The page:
The issue of finders is bubbling up again, this time at the state level. Finders are brokers who get a fee for introducing private companies to investors. The Securities and Exchange Commission has never issued a clear rule on when finders need a license and when they don't, which can leave a company defending an investment's integrity should something go wrong.
Now Texas has stepped into the breach. On July 25 the state legislature approved a regulation that would allow "celebrity finders" to accept a fee in return for introducing investors to entrepreneurs, provided the finders register with the state.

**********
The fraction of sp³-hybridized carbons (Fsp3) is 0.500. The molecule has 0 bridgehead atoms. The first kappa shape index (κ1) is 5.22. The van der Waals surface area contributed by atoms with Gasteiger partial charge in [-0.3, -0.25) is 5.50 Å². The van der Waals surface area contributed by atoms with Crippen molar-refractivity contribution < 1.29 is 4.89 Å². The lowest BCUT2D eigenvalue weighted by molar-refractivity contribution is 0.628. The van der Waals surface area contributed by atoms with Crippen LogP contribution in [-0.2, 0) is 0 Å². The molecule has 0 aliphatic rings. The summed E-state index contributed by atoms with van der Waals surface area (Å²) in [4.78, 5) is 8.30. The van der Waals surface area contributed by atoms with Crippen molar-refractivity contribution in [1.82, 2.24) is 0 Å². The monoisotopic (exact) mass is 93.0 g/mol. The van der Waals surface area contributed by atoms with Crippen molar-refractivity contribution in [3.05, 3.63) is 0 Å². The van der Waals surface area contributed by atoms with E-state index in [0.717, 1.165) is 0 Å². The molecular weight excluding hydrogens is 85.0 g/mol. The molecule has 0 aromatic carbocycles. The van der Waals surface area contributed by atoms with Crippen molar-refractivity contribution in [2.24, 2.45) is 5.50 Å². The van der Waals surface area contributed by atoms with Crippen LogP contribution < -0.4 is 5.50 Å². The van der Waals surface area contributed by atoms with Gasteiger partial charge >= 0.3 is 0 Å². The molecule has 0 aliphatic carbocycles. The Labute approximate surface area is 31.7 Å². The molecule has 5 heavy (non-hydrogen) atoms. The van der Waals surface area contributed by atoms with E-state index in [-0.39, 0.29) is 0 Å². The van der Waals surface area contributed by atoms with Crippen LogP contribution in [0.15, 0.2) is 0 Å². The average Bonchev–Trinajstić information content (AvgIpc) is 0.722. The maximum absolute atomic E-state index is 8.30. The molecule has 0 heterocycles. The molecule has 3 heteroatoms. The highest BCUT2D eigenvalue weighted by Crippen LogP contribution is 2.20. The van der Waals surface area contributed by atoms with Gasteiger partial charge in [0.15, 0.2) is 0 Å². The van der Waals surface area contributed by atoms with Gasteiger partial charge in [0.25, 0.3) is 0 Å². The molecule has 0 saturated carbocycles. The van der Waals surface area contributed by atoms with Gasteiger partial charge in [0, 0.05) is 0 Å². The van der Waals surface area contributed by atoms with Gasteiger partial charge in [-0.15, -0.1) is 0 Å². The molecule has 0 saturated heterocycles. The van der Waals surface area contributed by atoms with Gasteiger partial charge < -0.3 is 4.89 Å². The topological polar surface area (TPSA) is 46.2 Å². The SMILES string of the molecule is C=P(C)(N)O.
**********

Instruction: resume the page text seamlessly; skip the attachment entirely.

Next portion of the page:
The term "celebrity finder" is actually a misnomer. It simply means people who are well-connected and powerful, not necessarily famous. It came into usage because the only thing that previously passed for finders law was a 1991 letter that the SEC sent to the singer Paul Anka, allowing him to act as a finder for the Ottawa Senators hockey team. The precedent has never been tested beyond that case. Texas's move to codify the Anka letter could lead to a patchwork of state regulations, but advocates for clarifying the rules are pleased to see even a little movement after years of inaction.
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